NASA Revives the Retro ‘Worm’ Logo for Next Mission to the Moon

NASA Revives the Retro ‘Worm’ Logo for Next Mission to the Moon

NASA Engineers have just finished applying the final coat of clear over the beloved “worm” logo on the rocket boosters of the Artemis II, which marks the return of the bold red letters that best embody the National Aeronautics and Space Administration. The worm logo has come crawling back, according to Space, bringing its retro charm to the upcoming lunar mission that will send humans back to the moon for the first time in over 50 years.

The Artemis II mission is scheduled to put people back into lunar orbit in 2025, while the Artemis III will see humans return to the lunar surface no earlier than 2026, per Space. America’s manned mission to the moon is the marquee news, but the real news here is that the logo we most associate with NASA is called the “worm.” Quick! Put on some Beastie Boys, y’all, because NASA is once again doing the worm.


Artemis II Boosters Receive Iconic NASA “Worm”

Truly, the modernist logo is the best one the agency has ever used. I would go as far as to say the uncomplicated sigil is one of the most recognizable logos ever made, and the best to represent mankind’s interplanetary ambitions. I just had no idea until today that it’s called the worm logo, and dates back to the 1970s, conceived of by designer Richard Danne.

Photo: NASA

The worm is now back for Artemis II, where it will adorn the massive SLS rocket’s boosters and the Orion’s crew module, according to NASA:

Art and science merge as teams add the NASA “worm” logo on the SLS (Space Launch System) solid rocket boosters and the Orion spacecraft’s crew module adapter at NASA’s Kennedy Space Center in Florida for the agency’s Artemis II mission.

The iconic logo was introduced in 1975 by the firm of Danne & Blackburn as a modern emblem for the agency. It emerged from a nearly 30-year retirement in 2020 for limited use on select missions and products.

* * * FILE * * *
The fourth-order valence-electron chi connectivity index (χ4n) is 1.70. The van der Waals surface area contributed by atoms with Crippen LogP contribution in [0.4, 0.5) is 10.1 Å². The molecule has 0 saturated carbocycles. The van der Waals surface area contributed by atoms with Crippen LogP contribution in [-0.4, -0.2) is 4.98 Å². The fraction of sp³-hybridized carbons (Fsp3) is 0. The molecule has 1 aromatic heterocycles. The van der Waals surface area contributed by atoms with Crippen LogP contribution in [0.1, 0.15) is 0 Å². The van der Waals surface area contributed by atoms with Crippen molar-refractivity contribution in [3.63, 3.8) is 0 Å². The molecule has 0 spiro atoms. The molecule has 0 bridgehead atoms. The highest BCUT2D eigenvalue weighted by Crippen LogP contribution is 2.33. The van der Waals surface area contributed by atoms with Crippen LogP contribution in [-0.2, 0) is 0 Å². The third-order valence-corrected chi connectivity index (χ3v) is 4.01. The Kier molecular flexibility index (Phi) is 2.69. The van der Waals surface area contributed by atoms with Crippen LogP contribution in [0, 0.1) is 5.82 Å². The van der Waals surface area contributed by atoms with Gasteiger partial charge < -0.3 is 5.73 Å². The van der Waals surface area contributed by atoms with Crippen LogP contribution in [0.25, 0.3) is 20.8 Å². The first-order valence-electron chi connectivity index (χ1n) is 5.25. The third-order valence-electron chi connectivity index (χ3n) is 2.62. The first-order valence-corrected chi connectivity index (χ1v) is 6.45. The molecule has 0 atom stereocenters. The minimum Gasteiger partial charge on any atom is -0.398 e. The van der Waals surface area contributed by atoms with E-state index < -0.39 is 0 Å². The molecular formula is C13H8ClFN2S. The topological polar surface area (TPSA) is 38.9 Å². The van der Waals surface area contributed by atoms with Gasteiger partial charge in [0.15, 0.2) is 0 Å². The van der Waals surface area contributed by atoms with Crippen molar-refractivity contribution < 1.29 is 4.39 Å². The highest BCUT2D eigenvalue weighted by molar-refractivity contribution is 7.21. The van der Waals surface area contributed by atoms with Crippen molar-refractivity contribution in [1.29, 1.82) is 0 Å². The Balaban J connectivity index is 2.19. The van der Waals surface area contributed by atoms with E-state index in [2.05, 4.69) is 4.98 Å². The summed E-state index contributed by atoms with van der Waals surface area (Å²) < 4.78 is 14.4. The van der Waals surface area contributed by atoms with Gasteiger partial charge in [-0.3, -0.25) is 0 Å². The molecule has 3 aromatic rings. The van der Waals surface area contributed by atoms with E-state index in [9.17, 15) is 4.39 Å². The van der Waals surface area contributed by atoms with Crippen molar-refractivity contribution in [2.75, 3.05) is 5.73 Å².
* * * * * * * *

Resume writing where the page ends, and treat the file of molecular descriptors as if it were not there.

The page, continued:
NASA’s Exploration Ground Systems and prime contractor Jacobs began painting the red logotype onto the segments that form the Moon rocket’s two solid rocket boosters Jan. 22. To do so, crews used a laser projector to first mark off the location of the logo with tape, then applied two coats of paint and finished by adding several coats of clear primer. Each letter of the worm logo measures approximately 6 feet and 10 inches in height and altogether, stretches 25 feet from end to end, or a little less than the length of one of the rocket’s booster motor segments.

The worm logo replaced the so-called “meatball” logo, which is the first logo used by the agency and the original one NASA spacecraft bore. This is further proof that NASA uses a ridiculous naming scheme for its logos, and their story was detailed by Design Week in 2021, shortly after the worm logo reappeared after nearly a thirty-year hiatus:

The NASA Worm was born as a result of the US Federal Design Improvement Program – an initiative prompted by then-President Richard Nixon and the National Endowment for the Arts (NEA).

Under the scheme, more than 45 federal agencies had their identities evaluated and redesigned, including the National Park Service, the Environmental Protection Agency and the US Postal Service.


The outgoing logo was the red, white and blue NASA insignia designed by James Modarelli just one year after the agency’s inception in 1958.

Affectionately referred to as the “meatball”, the logo was not capable of dealing with the renewed attention NASA was getting post-moon landing, Blackburn once said.

Blackburn’s studio partner Danne added to this, reflecting in an interview with Creative Review: “The meatball was complicated, hard to reproduce and laden with Buck Rogers imagery – clearly it was born out of the classic airman syndrome where hype and fantasy dominated over logic and reality.”

“Our [proposed] logotype was quite the opposite: it was clean, progressive, could be read from a mile away, and was easy to use in all mediums,” he added.


“Their whole business is the future and getting us there,” he said of the challenge in the 2016 documentary Blackburn, calling it one of the most difficult he encountered during his career.

According to the logo’s history, I suppose it’s fitting that we thank Richard Nixon for prompting the federal government’s stylistic overhaul that gave us the worm logo, which will soon go back to space and usher our return to the moon.

Photo: NASA

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